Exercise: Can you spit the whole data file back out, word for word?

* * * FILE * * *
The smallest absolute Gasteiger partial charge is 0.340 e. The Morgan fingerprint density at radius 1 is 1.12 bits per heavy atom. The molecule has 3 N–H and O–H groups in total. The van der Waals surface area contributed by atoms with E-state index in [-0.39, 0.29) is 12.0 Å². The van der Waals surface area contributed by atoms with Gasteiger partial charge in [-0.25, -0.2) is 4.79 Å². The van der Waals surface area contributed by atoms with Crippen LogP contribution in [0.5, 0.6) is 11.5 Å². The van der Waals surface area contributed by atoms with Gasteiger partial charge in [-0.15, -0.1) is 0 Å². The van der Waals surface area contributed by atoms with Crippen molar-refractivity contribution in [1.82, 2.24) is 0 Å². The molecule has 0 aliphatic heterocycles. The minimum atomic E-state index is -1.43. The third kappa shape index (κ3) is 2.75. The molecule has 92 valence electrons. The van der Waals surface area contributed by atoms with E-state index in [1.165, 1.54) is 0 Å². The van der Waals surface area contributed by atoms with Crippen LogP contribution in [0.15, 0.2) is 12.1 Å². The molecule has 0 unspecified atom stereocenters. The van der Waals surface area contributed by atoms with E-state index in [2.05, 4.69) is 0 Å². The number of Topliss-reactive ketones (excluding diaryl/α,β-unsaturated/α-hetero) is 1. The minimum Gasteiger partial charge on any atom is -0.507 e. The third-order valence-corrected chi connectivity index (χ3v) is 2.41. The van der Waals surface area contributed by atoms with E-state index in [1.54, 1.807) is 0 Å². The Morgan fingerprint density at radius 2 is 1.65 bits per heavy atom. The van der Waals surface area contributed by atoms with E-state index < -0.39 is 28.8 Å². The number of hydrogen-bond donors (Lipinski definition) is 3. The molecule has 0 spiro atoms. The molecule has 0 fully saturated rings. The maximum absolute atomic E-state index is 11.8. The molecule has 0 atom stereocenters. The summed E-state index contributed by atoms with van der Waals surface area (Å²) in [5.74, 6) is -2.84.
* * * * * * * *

The smallest absolute Gasteiger partial charge is 0.340 e. The Morgan fingerprint density at radius 1 is 1.12 bits per heavy atom. The molecule has 3 N–H and O–H groups in total. The van der Waals surface area contributed by atoms with E-state index in [-0.39, 0.29) is 12.0 Å². The van der Waals surface area contributed by atoms with Gasteiger partial charge in [-0.25, -0.2) is 4.79 Å². The van der Waals surface area contributed by atoms with Crippen LogP contribution in [0.5, 0.6) is 11.5 Å². The van der Waals surface area contributed by atoms with Gasteiger partial charge in [-0.15, -0.1) is 0 Å². The van der Waals surface area contributed by atoms with Crippen molar-refractivity contribution in [1.82, 2.24) is 0 Å². The molecule has 0 aliphatic heterocycles. The minimum atomic E-state index is -1.43. The third kappa shape index (κ3) is 2.75. The molecule has 92 valence electrons. The van der Waals surface area contributed by atoms with E-state index in [1.165, 1.54) is 0 Å². The van der Waals surface area contributed by atoms with Crippen LogP contribution in [0.15, 0.2) is 12.1 Å². The molecule has 0 unspecified atom stereocenters. The van der Waals surface area contributed by atoms with E-state index in [2.05, 4.69) is 0 Å². The number of Topliss-reactive ketones (excluding diaryl/α,β-unsaturated/α-hetero) is 1. The minimum Gasteiger partial charge on any atom is -0.507 e. The third-order valence-corrected chi connectivity index (χ3v) is 2.41. The van der Waals surface area contributed by atoms with E-state index in [1.54, 1.807) is 0 Å². The Morgan fingerprint density at radius 2 is 1.65 bits per heavy atom. The van der Waals surface area contributed by atoms with E-state index < -0.39 is 28.8 Å². The number of hydrogen-bond donors (Lipinski definition) is 3. The molecule has 0 spiro atoms. The molecule has 0 fully saturated rings. The maximum absolute atomic E-state index is 11.8. The molecule has 0 atom stereocenters. The summed E-state index contributed by atoms with van der Waals surface area (Å²) in [5.74, 6) is -2.84.